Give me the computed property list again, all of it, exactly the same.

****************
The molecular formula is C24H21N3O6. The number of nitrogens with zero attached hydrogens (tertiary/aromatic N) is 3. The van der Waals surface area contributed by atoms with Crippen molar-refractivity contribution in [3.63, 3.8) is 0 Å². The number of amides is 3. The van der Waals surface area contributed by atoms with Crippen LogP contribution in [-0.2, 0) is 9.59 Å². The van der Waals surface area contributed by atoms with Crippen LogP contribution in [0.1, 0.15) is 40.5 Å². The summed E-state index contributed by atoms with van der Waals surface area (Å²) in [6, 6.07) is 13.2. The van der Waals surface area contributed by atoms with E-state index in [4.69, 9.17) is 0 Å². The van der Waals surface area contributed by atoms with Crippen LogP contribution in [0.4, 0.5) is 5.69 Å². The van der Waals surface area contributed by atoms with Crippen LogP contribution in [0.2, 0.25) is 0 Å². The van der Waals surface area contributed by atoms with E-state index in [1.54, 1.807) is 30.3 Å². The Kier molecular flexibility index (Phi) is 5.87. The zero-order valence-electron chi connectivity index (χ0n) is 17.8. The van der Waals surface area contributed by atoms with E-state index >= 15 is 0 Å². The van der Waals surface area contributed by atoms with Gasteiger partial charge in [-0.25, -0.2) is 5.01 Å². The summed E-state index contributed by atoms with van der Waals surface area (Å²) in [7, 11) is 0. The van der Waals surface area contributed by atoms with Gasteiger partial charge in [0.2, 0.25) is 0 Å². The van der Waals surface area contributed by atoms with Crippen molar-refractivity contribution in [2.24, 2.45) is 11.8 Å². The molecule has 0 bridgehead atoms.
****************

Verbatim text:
The molecular formula is C24H21N3O6. The number of nitrogens with zero attached hydrogens (tertiary/aromatic N) is 3. The van der Waals surface area contributed by atoms with Crippen molar-refractivity contribution in [3.63, 3.8) is 0 Å². The number of amides is 3. The van der Waals surface area contributed by atoms with Crippen LogP contribution in [-0.2, 0) is 9.59 Å². The van der Waals surface area contributed by atoms with Crippen LogP contribution in [0.1, 0.15) is 40.5 Å². The summed E-state index contributed by atoms with van der Waals surface area (Å²) in [6, 6.07) is 13.2. The van der Waals surface area contributed by atoms with E-state index in [4.69, 9.17) is 0 Å². The van der Waals surface area contributed by atoms with Crippen LogP contribution in [0.4, 0.5) is 5.69 Å². The van der Waals surface area contributed by atoms with Crippen LogP contribution in [0.2, 0.25) is 0 Å². The van der Waals surface area contributed by atoms with E-state index in [1.54, 1.807) is 30.3 Å². The Kier molecular flexibility index (Phi) is 5.87. The zero-order valence-electron chi connectivity index (χ0n) is 17.8. The van der Waals surface area contributed by atoms with E-state index >= 15 is 0 Å². The van der Waals surface area contributed by atoms with Gasteiger partial charge in [-0.25, -0.2) is 5.01 Å². The summed E-state index contributed by atoms with van der Waals surface area (Å²) in [7, 11) is 0. The van der Waals surface area contributed by atoms with Gasteiger partial charge in [0.2, 0.25) is 0 Å². The van der Waals surface area contributed by atoms with Crippen molar-refractivity contribution in [2.24, 2.45) is 11.8 Å². The molecule has 0 bridgehead atoms.